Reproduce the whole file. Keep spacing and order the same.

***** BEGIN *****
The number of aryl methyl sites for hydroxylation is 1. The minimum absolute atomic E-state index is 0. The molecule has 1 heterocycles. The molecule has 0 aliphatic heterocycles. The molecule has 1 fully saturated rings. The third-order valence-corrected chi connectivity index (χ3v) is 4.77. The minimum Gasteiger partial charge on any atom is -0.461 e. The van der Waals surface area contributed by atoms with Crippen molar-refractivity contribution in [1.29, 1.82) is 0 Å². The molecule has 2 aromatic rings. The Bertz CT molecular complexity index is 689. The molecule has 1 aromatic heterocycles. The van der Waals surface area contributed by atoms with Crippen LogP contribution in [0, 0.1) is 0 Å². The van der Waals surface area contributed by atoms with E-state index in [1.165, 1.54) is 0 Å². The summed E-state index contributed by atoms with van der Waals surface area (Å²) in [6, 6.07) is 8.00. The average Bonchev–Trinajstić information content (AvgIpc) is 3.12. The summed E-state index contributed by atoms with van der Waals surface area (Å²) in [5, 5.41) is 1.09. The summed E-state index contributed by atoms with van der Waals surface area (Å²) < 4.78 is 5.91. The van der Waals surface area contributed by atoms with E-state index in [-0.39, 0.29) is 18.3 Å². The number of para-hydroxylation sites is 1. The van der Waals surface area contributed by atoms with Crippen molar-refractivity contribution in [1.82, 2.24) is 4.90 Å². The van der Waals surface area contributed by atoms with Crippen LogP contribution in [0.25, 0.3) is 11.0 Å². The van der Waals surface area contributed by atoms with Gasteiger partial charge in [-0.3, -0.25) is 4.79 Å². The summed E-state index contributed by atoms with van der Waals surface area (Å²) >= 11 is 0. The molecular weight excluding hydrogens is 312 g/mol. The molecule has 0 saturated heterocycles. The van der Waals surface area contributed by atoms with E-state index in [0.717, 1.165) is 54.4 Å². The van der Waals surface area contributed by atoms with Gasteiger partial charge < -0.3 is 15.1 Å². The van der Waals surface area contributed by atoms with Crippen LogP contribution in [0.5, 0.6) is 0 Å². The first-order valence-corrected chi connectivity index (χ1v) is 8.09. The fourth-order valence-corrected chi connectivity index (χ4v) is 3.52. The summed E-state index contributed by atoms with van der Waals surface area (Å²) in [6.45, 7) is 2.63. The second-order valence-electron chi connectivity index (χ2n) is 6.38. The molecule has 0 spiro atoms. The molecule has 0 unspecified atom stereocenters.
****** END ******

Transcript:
The number of aryl methyl sites for hydroxylation is 1. The minimum absolute atomic E-state index is 0. The molecule has 1 heterocycles. The molecule has 0 aliphatic heterocycles. The molecule has 1 fully saturated rings. The third-order valence-corrected chi connectivity index (χ3v) is 4.77. The minimum Gasteiger partial charge on any atom is -0.461 e. The van der Waals surface area contributed by atoms with Crippen molar-refractivity contribution in [1.29, 1.82) is 0 Å². The molecule has 2 aromatic rings. The Bertz CT molecular complexity index is 689. The molecule has 1 aromatic heterocycles. The van der Waals surface area contributed by atoms with Crippen LogP contribution in [0, 0.1) is 0 Å². The van der Waals surface area contributed by atoms with E-state index in [1.165, 1.54) is 0 Å². The summed E-state index contributed by atoms with van der Waals surface area (Å²) in [6, 6.07) is 8.00. The average Bonchev–Trinajstić information content (AvgIpc) is 3.12. The summed E-state index contributed by atoms with van der Waals surface area (Å²) in [5, 5.41) is 1.09. The summed E-state index contributed by atoms with van der Waals surface area (Å²) < 4.78 is 5.91. The van der Waals surface area contributed by atoms with E-state index in [-0.39, 0.29) is 18.3 Å². The number of para-hydroxylation sites is 1. The van der Waals surface area contributed by atoms with Crippen molar-refractivity contribution in [1.82, 2.24) is 4.90 Å². The van der Waals surface area contributed by atoms with Crippen LogP contribution in [0.25, 0.3) is 11.0 Å². The van der Waals surface area contributed by atoms with Gasteiger partial charge in [-0.3, -0.25) is 4.79 Å². The summed E-state index contributed by atoms with van der Waals surface area (Å²) >= 11 is 0. The molecular weight excluding hydrogens is 312 g/mol. The molecule has 0 saturated heterocycles. The van der Waals surface area contributed by atoms with E-state index in [0.717, 1.165) is 54.4 Å². The van der Waals surface area contributed by atoms with Gasteiger partial charge < -0.3 is 15.1 Å². The van der Waals surface area contributed by atoms with Crippen LogP contribution in [0.5, 0.6) is 0 Å². The first-order valence-corrected chi connectivity index (χ1v) is 8.09. The fourth-order valence-corrected chi connectivity index (χ4v) is 3.52. The summed E-state index contributed by atoms with van der Waals surface area (Å²) in [6.45, 7) is 2.63. The second-order valence-electron chi connectivity index (χ2n) is 6.38. The molecule has 0 spiro atoms. The molecule has 0 unspecified atom stereocenters.